This is is going to sound like madness.
When I hiked up Volcan Concepcion on Ometepe Island under the hot Nicaraguan sun, not only had I just got food poisoning from eating some bad black beans but I also wasn’t wearing a proper bra. I wasn’t even wearing a real bra at all. Instead I’d cut an old, bedraggled vest top in half with straps that were wearing thin and was wearing that under my t-shirt. Let me tell you, that is not a good idea.
I’d long given up my pretty underwired bras which although look lovely, were starting to hurt as dry season in Central America rolled in. Uncomfortable underwires are not a traveller’s friend. Sitting around eating rice and beans, it didn’t matter whether I was wearing a bra or not, so I just started going without. It didn’t really occur to me that it mattered at all until I was hiking up that volcano, for the first time in my life, without a bra of any sort.
After that, I resolved to get a sports bra as soon as possible, which I did, and although it was an improvement it was nowhere near comfortable or supportive enough for getting really active. As someone who really cares about looking after their body, especially when it comes to eating the right foods and getting regular exercise, I had a strangely unhealthy approach to clothing.
I wasn’t going for the hippie thing of letting it all go free, though I’ve met many female travellers who are all for that. Honestly, I was just too uncomfortable in the bras that I already owned and couldn’t find a decent bra for travelling that wasn’t either in luminous colours or just out of this world expensive. I’m just not one of those girls who can envisage myself in a lime green bra, no matter how many gorgeous photos of fitness bloggers I see in them on Instagram.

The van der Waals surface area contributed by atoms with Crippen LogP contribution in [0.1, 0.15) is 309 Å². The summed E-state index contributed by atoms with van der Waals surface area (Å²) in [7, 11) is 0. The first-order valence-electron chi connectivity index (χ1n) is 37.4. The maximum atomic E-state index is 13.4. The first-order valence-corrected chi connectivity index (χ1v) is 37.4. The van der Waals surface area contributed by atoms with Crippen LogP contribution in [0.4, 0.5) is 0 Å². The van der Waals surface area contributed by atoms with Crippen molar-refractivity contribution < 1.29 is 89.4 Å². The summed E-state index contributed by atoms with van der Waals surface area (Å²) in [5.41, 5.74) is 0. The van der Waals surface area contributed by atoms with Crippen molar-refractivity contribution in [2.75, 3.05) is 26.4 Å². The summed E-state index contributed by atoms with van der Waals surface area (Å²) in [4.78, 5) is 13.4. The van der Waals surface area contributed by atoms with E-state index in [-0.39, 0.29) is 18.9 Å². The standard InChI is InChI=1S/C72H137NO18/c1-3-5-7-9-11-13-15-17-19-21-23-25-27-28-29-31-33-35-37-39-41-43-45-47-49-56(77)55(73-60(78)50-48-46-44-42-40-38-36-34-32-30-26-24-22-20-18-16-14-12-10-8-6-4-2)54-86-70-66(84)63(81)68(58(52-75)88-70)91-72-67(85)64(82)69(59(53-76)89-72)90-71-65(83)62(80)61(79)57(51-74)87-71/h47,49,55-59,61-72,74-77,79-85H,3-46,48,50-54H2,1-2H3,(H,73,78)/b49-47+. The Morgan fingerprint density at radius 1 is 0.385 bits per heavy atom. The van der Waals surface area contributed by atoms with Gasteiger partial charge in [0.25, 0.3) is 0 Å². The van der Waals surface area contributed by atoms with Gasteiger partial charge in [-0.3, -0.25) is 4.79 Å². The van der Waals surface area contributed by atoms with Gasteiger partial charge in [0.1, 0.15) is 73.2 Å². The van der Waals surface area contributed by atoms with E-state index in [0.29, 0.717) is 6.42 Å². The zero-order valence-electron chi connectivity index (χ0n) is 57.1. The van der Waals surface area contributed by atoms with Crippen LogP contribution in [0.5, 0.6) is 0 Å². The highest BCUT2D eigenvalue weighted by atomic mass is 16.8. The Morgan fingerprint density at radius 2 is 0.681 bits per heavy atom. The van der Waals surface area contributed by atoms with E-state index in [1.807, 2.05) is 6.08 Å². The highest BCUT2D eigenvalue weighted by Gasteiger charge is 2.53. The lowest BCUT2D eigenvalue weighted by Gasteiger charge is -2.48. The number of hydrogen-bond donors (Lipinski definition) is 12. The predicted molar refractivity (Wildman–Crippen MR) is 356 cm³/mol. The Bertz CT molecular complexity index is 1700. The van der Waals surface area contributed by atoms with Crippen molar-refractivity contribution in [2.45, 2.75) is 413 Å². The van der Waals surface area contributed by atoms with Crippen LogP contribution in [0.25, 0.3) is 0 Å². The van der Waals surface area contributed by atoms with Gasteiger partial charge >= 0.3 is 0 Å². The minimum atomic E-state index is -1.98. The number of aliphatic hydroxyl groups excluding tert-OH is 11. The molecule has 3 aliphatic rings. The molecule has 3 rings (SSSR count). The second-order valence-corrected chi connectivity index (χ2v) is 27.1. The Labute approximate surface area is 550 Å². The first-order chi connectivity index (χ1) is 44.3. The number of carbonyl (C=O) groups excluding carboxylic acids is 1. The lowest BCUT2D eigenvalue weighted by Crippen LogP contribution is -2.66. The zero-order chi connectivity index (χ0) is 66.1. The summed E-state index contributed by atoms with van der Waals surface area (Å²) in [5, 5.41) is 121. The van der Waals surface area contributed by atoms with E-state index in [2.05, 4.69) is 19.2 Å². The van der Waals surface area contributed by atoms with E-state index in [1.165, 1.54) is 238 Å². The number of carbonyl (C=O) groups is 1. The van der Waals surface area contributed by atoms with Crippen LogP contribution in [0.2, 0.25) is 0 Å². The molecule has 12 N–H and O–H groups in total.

Turns out that neglecting your bra choice isn’t a good idea. Not wearing a sports bra can damage the cooper’s ligaments which support breasts and can cause the breast tissue to permanently stretch and therefore sag. Now a sturdy bra is sounding like a good idea, right?
Being on the road, for my style of travelling anyway, warrants much more support than the average bra provides. Hot and humid countries, cycling around cities, hiking up mountains, it’s not stuff that can done bra-less or in fancy bras. The better option is finding a sports bra that works for you. What you want is a good sports bra that reduces strain, pain and movement and, even better, is made from material that wicks away moisture from the skin.
Don’t let yourself end up on a volcano trek without proper support like I did. Choose a good bra for travelling before you leave home and your body will thank you for it.